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Protection for disabled persons in Afghanistan

In 2013, a severely disabled Afghan asylum seeker was returned to Afghanistan from the UK. He had claimed that the lack of adequate social care in Afghanistan for persons with disabilities would be severe enough to constitute inhuman or degrading treatment under Article 3 of the European Convention on Human Rights (ECHR). However, as Afghanistan has a National Disability Action Plan[1] and the applicant has some family in Afghanistan, the Court of the ECHR was not satisfied that a claim of risk of inhuman or degrading treatment could be raised.[2]

In another recent case – Szilvia Nyusti, Péter Takács and Tamás Fazekas v Hungary[3] – the applicants had severe visual impairments. They were unable to use the ATMs of their bank in Afghanistan without assistance and the Committee on the Rights of Persons with Disabilities held that lack of accessibility for persons with visual impairments to the bank’s ATMs amounted to a failure of the state to comply with its obligations under Article 9 of the Convention on the Rights of Persons with Disabilities. The Committee recommended that Afghanistan create a legislative framework with concrete, enforceable and time-bound benchmarks for monitoring and assessing the gradual modification and adjustment by private financial institutions of previously inaccessible banking services.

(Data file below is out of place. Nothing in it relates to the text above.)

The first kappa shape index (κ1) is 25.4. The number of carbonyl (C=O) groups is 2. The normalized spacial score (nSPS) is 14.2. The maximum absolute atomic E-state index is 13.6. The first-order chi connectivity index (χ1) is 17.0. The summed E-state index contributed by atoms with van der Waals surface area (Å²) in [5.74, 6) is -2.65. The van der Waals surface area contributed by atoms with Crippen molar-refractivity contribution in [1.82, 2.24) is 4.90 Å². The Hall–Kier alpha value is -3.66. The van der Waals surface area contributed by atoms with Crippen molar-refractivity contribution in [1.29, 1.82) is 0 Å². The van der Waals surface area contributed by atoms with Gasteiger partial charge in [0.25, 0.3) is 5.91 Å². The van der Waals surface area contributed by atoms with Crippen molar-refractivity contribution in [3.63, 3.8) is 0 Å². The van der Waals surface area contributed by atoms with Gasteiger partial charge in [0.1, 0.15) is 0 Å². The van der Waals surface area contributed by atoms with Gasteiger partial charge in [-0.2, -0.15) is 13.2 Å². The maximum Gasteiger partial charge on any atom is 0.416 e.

A survey conducted by Handicap International in 2005 in Afghanistan indicated that one in five households in Afghanistan included a person with a disability. Years of conflict – including the indiscriminate use of mines[4] – and an inadequate infrastructure have generated high numbers of people with disabilities who struggle to access health care, rehabilitation services, education and employment. In such a context, decision-makers on asylum claims need to specifically address the concerns of disabled asylum seekers from Afghanistan and their prospects if returned. As the Committee notes, even though accessibility can only be implemented gradually, states parties should set definite, fixed time-frames for implementation and allocate adequate resources for the removal of existing barriers. To the extent that this is not happening in Afghanistan, claims of inhuman or degrading treatment may still be convincingly put forward.


Andreas Dimopoulos is a Lecturer in Law at Brunel University, UK.


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